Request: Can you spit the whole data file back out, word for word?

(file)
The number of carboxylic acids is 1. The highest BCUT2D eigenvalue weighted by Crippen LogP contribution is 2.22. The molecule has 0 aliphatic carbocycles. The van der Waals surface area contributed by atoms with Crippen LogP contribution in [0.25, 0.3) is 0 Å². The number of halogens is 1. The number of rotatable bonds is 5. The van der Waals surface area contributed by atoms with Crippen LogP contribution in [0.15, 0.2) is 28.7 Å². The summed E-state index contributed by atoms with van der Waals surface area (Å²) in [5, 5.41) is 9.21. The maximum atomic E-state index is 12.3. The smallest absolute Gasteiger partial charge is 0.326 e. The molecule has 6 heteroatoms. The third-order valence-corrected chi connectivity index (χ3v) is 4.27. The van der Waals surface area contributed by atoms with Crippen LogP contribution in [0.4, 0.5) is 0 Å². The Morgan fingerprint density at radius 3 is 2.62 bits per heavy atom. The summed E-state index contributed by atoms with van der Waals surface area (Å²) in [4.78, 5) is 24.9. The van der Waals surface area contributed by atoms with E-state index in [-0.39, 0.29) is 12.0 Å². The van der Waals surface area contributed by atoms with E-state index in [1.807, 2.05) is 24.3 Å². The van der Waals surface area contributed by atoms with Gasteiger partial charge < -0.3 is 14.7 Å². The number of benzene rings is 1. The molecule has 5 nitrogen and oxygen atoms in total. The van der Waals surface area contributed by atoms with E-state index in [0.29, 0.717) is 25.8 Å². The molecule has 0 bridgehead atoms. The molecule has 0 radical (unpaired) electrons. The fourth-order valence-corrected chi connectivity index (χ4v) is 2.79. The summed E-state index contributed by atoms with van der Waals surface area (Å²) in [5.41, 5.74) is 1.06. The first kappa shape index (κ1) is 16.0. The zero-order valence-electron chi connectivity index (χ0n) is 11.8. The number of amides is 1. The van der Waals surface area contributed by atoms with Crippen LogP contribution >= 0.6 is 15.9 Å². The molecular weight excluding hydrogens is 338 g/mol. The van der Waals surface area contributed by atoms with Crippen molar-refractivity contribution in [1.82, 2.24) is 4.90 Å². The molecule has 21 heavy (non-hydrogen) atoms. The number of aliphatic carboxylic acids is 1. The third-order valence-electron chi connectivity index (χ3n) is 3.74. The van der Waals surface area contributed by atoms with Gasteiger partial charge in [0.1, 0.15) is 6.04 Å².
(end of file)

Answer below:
The number of carboxylic acids is 1. The highest BCUT2D eigenvalue weighted by Crippen LogP contribution is 2.22. The molecule has 0 aliphatic carbocycles. The van der Waals surface area contributed by atoms with Crippen LogP contribution in [0.25, 0.3) is 0 Å². The number of halogens is 1. The number of rotatable bonds is 5. The van der Waals surface area contributed by atoms with Crippen LogP contribution in [0.15, 0.2) is 28.7 Å². The summed E-state index contributed by atoms with van der Waals surface area (Å²) in [5, 5.41) is 9.21. The maximum atomic E-state index is 12.3. The smallest absolute Gasteiger partial charge is 0.326 e. The molecule has 6 heteroatoms. The third-order valence-corrected chi connectivity index (χ3v) is 4.27. The van der Waals surface area contributed by atoms with Crippen LogP contribution in [0.4, 0.5) is 0 Å². The Morgan fingerprint density at radius 3 is 2.62 bits per heavy atom. The summed E-state index contributed by atoms with van der Waals surface area (Å²) in [4.78, 5) is 24.9. The van der Waals surface area contributed by atoms with E-state index in [-0.39, 0.29) is 12.0 Å². The van der Waals surface area contributed by atoms with E-state index in [1.807, 2.05) is 24.3 Å². The van der Waals surface area contributed by atoms with Gasteiger partial charge < -0.3 is 14.7 Å². The number of benzene rings is 1. The molecule has 5 nitrogen and oxygen atoms in total. The van der Waals surface area contributed by atoms with E-state index in [0.29, 0.717) is 25.8 Å². The molecule has 0 bridgehead atoms. The molecule has 0 radical (unpaired) electrons. The fourth-order valence-corrected chi connectivity index (χ4v) is 2.79. The summed E-state index contributed by atoms with van der Waals surface area (Å²) in [5.41, 5.74) is 1.06. The first kappa shape index (κ1) is 16.0. The zero-order valence-electron chi connectivity index (χ0n) is 11.8. The number of amides is 1. The van der Waals surface area contributed by atoms with Crippen LogP contribution >= 0.6 is 15.9 Å². The molecular weight excluding hydrogens is 338 g/mol. The van der Waals surface area contributed by atoms with Crippen molar-refractivity contribution in [1.82, 2.24) is 4.90 Å². The molecule has 21 heavy (non-hydrogen) atoms. The number of aliphatic carboxylic acids is 1. The third-order valence-electron chi connectivity index (χ3n) is 3.74. The van der Waals surface area contributed by atoms with Gasteiger partial charge in [0.1, 0.15) is 6.04 Å².